Decision makers usually face multiple, conflicting objectives and the complicated fuzzy-like environments in the real world. What are the fuzzy-like environments? How do we model the multiple objective decision making problems under fuzzy-like environments? How do you deal with these models?
In order to answer these questions, this book provides an up-to-date methodology system for fuzzy-like multiple objective decision making, which includes modelling system, model analysis system, algorithm system and application system in structure optimization problem, selection problem, purchasing problem, inventory problem, logistics problem and so on. The difficulty of the problem originates from the presence of more than one criterion. There is no longer a unique optimal solution to an MCDM problem that can be obtained without incorporating preference information.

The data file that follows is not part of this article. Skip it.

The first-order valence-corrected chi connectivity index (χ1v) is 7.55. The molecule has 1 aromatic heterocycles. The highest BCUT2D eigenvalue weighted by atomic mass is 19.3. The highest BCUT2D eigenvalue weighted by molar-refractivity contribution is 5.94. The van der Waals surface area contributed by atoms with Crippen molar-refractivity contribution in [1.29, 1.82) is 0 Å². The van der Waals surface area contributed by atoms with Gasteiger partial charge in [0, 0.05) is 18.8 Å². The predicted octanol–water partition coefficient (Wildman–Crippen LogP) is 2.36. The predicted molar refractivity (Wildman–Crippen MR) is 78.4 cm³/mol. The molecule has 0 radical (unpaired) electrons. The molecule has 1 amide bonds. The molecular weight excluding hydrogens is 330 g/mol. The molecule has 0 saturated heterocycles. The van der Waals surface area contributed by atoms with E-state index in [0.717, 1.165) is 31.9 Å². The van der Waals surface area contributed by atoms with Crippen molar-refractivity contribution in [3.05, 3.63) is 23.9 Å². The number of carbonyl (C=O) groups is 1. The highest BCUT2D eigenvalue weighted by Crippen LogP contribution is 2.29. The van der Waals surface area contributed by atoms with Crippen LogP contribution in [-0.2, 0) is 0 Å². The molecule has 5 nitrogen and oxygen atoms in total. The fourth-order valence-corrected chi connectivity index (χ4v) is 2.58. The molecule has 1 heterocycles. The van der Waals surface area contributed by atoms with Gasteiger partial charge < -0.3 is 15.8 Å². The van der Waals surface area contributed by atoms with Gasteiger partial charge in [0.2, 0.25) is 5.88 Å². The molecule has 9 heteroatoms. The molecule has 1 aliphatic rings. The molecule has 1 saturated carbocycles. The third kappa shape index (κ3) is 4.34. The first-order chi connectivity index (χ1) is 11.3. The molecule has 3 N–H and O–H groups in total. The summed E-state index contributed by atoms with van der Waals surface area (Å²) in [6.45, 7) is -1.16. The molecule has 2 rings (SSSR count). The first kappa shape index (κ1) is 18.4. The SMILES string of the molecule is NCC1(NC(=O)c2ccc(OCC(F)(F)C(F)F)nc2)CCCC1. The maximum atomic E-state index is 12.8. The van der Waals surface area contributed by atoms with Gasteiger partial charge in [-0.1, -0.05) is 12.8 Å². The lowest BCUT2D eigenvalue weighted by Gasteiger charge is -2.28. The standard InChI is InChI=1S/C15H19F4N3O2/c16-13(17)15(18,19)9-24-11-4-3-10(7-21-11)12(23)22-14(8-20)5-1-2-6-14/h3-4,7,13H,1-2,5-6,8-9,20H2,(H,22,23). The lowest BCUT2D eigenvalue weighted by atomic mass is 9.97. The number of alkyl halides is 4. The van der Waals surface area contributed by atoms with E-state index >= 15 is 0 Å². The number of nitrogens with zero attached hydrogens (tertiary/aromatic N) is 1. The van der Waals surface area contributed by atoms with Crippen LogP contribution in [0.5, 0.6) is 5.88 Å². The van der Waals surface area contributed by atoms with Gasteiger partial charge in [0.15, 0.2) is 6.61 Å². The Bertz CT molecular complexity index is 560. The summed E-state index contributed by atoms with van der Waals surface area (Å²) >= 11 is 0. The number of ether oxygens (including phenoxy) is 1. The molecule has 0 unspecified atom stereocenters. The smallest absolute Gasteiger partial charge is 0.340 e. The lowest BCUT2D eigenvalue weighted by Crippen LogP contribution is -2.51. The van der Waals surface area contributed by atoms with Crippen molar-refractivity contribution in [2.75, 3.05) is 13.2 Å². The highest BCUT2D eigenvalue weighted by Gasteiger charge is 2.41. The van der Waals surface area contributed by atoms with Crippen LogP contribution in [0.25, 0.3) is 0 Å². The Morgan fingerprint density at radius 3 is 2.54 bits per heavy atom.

The concept of an optimal solution is often replaced by the set of nondominated solutions. A nondominated solution has the property that it is not possible to move away from it to any other solution without sacrificing in at least one criterion.
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Therefore, it makes sense for the decision-maker to choose a solution from the nondominated set. Generally, however, the set of nondominated solutions is too large to be presented to the decision-maker for the final choice. Hence we need tools that help the decision-maker focus on the preferred solutions or alternatives. Normally one has to "tradeoff" certain criteria for others.
MCDM has been an active area of research since the s. There are different classifications of MCDM problems and methods. A major distinction between MCDM problems is based on whether the solutions are explicitly or implicitly defined.
Whether it is an evaluation problem or a design problem, preference information of DMs is required in order to differentiate between solutions. The solution methods for MCDM problems are commonly classified based on the timing of preference information obtained from the DM.